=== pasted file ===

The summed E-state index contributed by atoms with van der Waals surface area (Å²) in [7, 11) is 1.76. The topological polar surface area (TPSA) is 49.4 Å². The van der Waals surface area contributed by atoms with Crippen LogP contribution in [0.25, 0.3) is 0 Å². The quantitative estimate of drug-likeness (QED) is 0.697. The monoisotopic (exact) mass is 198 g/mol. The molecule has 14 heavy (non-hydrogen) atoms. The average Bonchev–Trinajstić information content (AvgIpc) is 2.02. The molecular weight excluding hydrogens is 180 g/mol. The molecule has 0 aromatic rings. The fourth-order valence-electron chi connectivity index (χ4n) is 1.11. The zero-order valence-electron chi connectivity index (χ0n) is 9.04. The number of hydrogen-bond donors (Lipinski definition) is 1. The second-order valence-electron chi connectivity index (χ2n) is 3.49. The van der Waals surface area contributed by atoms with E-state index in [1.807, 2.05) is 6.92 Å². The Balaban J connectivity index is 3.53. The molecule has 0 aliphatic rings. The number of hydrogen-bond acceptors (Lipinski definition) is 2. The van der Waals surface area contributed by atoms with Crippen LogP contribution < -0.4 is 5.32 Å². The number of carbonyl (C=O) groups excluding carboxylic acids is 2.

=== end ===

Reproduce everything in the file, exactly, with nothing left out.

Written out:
The summed E-state index contributed by atoms with van der Waals surface area (Å²) in [7, 11) is 1.76. The topological polar surface area (TPSA) is 49.4 Å². The van der Waals surface area contributed by atoms with Crippen LogP contribution in [0.25, 0.3) is 0 Å². The quantitative estimate of drug-likeness (QED) is 0.697. The monoisotopic (exact) mass is 198 g/mol. The molecule has 14 heavy (non-hydrogen) atoms. The average Bonchev–Trinajstić information content (AvgIpc) is 2.02. The molecular weight excluding hydrogens is 180 g/mol. The molecule has 0 aromatic rings. The fourth-order valence-electron chi connectivity index (χ4n) is 1.11. The zero-order valence-electron chi connectivity index (χ0n) is 9.04. The number of hydrogen-bond donors (Lipinski definition) is 1. The second-order valence-electron chi connectivity index (χ2n) is 3.49. The van der Waals surface area contributed by atoms with E-state index in [1.807, 2.05) is 6.92 Å². The Balaban J connectivity index is 3.53. The molecule has 0 aliphatic rings. The number of hydrogen-bond acceptors (Lipinski definition) is 2. The van der Waals surface area contributed by atoms with Crippen LogP contribution < -0.4 is 5.32 Å². The number of carbonyl (C=O) groups excluding carboxylic acids is 2.